When a brand new wheelchair was not used in a polling booth in Virudhunagar

Fragile senior citizen R. Swamidass had made it to the polling booth at Amala High School in Kariyapatti with great difficulty

Braving the hot sun, R. Swamidass, a fragile senior citizen, made it to the polling booth at Amala High School in Kariyapatti under the Virudhunagar Lok Sabha constituency with great difficulty.

Though Mr. Swamidass, a retired government employee, moved very slowly with the help of a walker, he had a determined gait. He was helped by some persons to climb up a ramp to move in.

As he walked on the verandah, he noticed a neatly packed unused wheelchair.

Then walked in R. Bhageerathan (76), also a retired government officer. He questioned a couple of persons who were on poll duty about the brand new wheelchair and one of them said it should be be unpacked only by the presiding officer.

However, Mr. Bhageerathan stood ground. “What for was that bought by the government?” was his question.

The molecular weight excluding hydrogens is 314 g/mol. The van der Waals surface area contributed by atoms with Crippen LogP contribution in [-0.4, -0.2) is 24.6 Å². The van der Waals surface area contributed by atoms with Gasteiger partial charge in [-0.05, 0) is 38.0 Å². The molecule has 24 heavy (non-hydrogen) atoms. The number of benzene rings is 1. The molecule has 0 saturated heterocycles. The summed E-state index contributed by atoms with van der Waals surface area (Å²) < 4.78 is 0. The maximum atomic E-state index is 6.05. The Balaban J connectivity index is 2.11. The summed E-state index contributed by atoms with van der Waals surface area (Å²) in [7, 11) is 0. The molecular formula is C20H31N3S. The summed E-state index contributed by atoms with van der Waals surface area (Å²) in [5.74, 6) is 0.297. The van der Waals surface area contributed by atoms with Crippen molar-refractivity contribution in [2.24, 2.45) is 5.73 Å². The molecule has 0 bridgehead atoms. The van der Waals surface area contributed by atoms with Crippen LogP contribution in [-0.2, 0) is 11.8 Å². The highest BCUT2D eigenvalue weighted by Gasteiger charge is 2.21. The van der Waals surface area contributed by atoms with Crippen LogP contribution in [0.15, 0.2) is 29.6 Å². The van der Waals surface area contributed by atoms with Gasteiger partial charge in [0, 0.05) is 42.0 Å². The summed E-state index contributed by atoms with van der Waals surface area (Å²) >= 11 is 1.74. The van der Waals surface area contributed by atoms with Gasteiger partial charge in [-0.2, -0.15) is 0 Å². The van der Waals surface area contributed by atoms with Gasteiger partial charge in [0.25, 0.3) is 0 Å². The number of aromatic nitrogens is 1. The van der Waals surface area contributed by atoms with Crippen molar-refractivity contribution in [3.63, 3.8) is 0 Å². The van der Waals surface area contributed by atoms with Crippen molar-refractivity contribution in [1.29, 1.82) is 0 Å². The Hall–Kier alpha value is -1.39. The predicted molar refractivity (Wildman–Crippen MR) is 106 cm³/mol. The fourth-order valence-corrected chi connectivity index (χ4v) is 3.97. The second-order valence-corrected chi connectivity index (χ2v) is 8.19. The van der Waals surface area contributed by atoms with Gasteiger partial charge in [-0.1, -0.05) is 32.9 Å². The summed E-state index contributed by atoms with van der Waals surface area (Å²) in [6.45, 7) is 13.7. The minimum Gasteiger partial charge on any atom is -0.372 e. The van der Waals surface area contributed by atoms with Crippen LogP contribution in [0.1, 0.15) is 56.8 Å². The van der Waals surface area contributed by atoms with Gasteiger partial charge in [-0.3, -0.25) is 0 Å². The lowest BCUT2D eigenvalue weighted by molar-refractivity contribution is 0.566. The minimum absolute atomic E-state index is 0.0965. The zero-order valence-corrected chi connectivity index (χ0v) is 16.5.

And when the men on election duty unpacked it finally, Mr. Swamidass had entered the booth to cast his vote.

As he left profusely sweating, he was helped by two young women volunteers to climb down the ramp.

Two hours had passed since the polling began at 7 a.m.and the wheelchair, meant for use by the aged and differently-abled, had not been used.

When this correspondent asked about his eagerness to cast his vote despite so much pain and difficulties, Mr. Swamidass, who had retired some 25 years back, said, “Can I give up my right?” He has a poor vision and hence is confined to his room. Radio is his only friend.

When asked what does his vote mean, he said it was for the good of the country.

“These days, votes are being sought on commission. I don’t need anyone’s help. I came all the way on my own. This [EPIC card] is all enough [to cast my vote],” he said.

To a query as to why did he not seek the help of a wheelchair, he said, “Why should I bother others?”

The only help he sought was asking a polling official to identify the symbol of his choice to cast his vote and she readily obliged, he said in a feeble voice.

Without expecting anyone to ferry him back, he waited under the shade of a tree outside the polling station for his grandson to take him back home.

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